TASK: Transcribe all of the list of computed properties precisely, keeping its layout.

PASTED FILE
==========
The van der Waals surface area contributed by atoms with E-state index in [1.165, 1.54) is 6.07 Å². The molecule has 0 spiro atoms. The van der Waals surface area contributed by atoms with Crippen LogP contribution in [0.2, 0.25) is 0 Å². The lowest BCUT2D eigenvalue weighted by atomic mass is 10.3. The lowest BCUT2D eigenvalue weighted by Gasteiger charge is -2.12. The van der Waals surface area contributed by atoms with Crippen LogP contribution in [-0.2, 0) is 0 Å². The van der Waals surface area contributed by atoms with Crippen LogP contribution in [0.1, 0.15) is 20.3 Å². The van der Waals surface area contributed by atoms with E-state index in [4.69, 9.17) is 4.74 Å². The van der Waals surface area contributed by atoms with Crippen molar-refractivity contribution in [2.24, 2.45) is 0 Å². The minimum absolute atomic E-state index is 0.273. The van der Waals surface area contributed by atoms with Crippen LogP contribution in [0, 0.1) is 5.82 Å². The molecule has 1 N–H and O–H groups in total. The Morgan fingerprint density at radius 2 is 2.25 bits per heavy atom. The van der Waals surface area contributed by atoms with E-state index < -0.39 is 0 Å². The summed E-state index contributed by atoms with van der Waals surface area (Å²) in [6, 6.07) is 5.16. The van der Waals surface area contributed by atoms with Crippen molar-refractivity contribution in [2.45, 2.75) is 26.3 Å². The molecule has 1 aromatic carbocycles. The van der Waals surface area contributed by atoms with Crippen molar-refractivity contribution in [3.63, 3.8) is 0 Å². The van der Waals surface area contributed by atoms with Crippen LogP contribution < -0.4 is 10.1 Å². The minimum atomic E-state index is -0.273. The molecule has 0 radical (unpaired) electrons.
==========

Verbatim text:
The van der Waals surface area contributed by atoms with E-state index in [1.165, 1.54) is 6.07 Å². The molecule has 0 spiro atoms. The van der Waals surface area contributed by atoms with Crippen LogP contribution in [0.2, 0.25) is 0 Å². The lowest BCUT2D eigenvalue weighted by atomic mass is 10.3. The lowest BCUT2D eigenvalue weighted by Gasteiger charge is -2.12. The van der Waals surface area contributed by atoms with Crippen LogP contribution in [-0.2, 0) is 0 Å². The van der Waals surface area contributed by atoms with Crippen LogP contribution in [0.1, 0.15) is 20.3 Å². The van der Waals surface area contributed by atoms with E-state index in [4.69, 9.17) is 4.74 Å². The van der Waals surface area contributed by atoms with Crippen molar-refractivity contribution in [2.24, 2.45) is 0 Å². The minimum absolute atomic E-state index is 0.273. The van der Waals surface area contributed by atoms with Crippen LogP contribution in [0, 0.1) is 5.82 Å². The molecule has 1 N–H and O–H groups in total. The Morgan fingerprint density at radius 2 is 2.25 bits per heavy atom. The van der Waals surface area contributed by atoms with E-state index < -0.39 is 0 Å². The summed E-state index contributed by atoms with van der Waals surface area (Å²) in [6, 6.07) is 5.16. The van der Waals surface area contributed by atoms with Crippen molar-refractivity contribution in [2.45, 2.75) is 26.3 Å². The molecule has 1 aromatic carbocycles. The van der Waals surface area contributed by atoms with Crippen molar-refractivity contribution in [3.63, 3.8) is 0 Å². The van der Waals surface area contributed by atoms with Crippen LogP contribution < -0.4 is 10.1 Å². The minimum atomic E-state index is -0.273. The molecule has 0 radical (unpaired) electrons.